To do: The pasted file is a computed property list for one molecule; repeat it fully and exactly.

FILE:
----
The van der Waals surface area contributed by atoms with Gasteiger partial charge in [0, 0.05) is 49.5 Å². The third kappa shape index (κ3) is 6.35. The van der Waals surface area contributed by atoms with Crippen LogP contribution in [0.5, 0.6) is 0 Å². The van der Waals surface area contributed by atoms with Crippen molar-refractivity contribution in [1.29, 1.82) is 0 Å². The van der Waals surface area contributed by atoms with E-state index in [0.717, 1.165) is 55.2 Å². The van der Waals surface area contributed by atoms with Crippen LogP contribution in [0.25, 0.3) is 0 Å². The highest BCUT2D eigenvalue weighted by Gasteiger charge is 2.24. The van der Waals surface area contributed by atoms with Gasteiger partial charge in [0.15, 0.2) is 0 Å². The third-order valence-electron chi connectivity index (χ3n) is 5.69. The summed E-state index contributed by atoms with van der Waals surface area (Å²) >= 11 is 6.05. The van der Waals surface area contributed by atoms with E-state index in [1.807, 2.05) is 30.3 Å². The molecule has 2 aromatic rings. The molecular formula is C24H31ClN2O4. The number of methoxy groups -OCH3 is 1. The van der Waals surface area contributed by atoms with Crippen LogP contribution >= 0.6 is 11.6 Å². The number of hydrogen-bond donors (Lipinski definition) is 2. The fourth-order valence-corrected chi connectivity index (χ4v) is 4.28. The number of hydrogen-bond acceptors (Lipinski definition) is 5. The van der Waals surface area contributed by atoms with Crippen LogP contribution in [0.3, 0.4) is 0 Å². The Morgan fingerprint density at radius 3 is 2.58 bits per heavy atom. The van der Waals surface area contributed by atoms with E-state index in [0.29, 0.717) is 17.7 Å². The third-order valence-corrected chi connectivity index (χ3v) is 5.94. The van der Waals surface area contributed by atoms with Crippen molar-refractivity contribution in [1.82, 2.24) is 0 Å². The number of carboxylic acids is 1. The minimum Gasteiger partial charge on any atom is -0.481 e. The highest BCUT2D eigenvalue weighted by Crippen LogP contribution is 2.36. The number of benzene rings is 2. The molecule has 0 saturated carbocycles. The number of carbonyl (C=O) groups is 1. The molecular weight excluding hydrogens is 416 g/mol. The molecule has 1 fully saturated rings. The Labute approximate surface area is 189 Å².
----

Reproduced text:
The van der Waals surface area contributed by atoms with Gasteiger partial charge in [0, 0.05) is 49.5 Å². The third kappa shape index (κ3) is 6.35. The van der Waals surface area contributed by atoms with Crippen LogP contribution in [0.5, 0.6) is 0 Å². The van der Waals surface area contributed by atoms with Crippen molar-refractivity contribution in [1.29, 1.82) is 0 Å². The van der Waals surface area contributed by atoms with E-state index in [0.717, 1.165) is 55.2 Å². The van der Waals surface area contributed by atoms with Crippen LogP contribution in [0.25, 0.3) is 0 Å². The highest BCUT2D eigenvalue weighted by Gasteiger charge is 2.24. The van der Waals surface area contributed by atoms with Gasteiger partial charge in [0.15, 0.2) is 0 Å². The third-order valence-electron chi connectivity index (χ3n) is 5.69. The summed E-state index contributed by atoms with van der Waals surface area (Å²) >= 11 is 6.05. The van der Waals surface area contributed by atoms with E-state index in [1.807, 2.05) is 30.3 Å². The molecule has 2 aromatic rings. The molecular formula is C24H31ClN2O4. The number of methoxy groups -OCH3 is 1. The van der Waals surface area contributed by atoms with Crippen LogP contribution >= 0.6 is 11.6 Å². The number of hydrogen-bond donors (Lipinski definition) is 2. The fourth-order valence-corrected chi connectivity index (χ4v) is 4.28. The number of hydrogen-bond acceptors (Lipinski definition) is 5. The van der Waals surface area contributed by atoms with Crippen LogP contribution in [0.3, 0.4) is 0 Å². The Morgan fingerprint density at radius 3 is 2.58 bits per heavy atom. The van der Waals surface area contributed by atoms with E-state index in [0.29, 0.717) is 17.7 Å². The third-order valence-corrected chi connectivity index (χ3v) is 5.94. The van der Waals surface area contributed by atoms with Crippen molar-refractivity contribution in [1.82, 2.24) is 0 Å². The number of carboxylic acids is 1. The minimum Gasteiger partial charge on any atom is -0.481 e. The highest BCUT2D eigenvalue weighted by Crippen LogP contribution is 2.36. The number of benzene rings is 2. The molecule has 0 saturated carbocycles. The number of carbonyl (C=O) groups is 1. The molecular weight excluding hydrogens is 416 g/mol. The molecule has 1 fully saturated rings. The Labute approximate surface area is 189 Å².